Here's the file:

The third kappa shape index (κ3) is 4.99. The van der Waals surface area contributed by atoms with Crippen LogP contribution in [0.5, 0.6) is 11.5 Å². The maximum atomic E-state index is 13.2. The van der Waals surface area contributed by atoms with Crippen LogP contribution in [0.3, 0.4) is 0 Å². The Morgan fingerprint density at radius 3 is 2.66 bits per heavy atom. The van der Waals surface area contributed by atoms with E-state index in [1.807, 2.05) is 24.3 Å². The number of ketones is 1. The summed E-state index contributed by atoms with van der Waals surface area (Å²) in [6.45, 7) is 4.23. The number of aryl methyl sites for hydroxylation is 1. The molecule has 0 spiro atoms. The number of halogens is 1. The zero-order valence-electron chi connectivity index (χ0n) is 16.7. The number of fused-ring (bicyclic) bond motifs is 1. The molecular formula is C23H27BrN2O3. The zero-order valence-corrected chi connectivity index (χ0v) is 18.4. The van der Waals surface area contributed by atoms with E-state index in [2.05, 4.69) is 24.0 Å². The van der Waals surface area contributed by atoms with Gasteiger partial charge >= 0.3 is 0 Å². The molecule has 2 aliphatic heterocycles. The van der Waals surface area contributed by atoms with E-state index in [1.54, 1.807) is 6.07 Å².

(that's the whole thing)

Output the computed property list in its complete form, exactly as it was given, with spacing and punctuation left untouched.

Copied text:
The third kappa shape index (κ3) is 4.99. The van der Waals surface area contributed by atoms with Crippen LogP contribution in [0.5, 0.6) is 11.5 Å². The maximum atomic E-state index is 13.2. The van der Waals surface area contributed by atoms with Crippen LogP contribution in [0.3, 0.4) is 0 Å². The Morgan fingerprint density at radius 3 is 2.66 bits per heavy atom. The van der Waals surface area contributed by atoms with E-state index in [1.807, 2.05) is 24.3 Å². The number of ketones is 1. The summed E-state index contributed by atoms with van der Waals surface area (Å²) in [6.45, 7) is 4.23. The number of aryl methyl sites for hydroxylation is 1. The molecule has 0 spiro atoms. The number of halogens is 1. The zero-order valence-electron chi connectivity index (χ0n) is 16.7. The number of fused-ring (bicyclic) bond motifs is 1. The molecular formula is C23H27BrN2O3. The zero-order valence-corrected chi connectivity index (χ0v) is 18.4. The van der Waals surface area contributed by atoms with E-state index in [2.05, 4.69) is 24.0 Å². The van der Waals surface area contributed by atoms with Gasteiger partial charge >= 0.3 is 0 Å². The molecule has 2 aliphatic heterocycles. The van der Waals surface area contributed by atoms with E-state index in [1.54, 1.807) is 6.07 Å².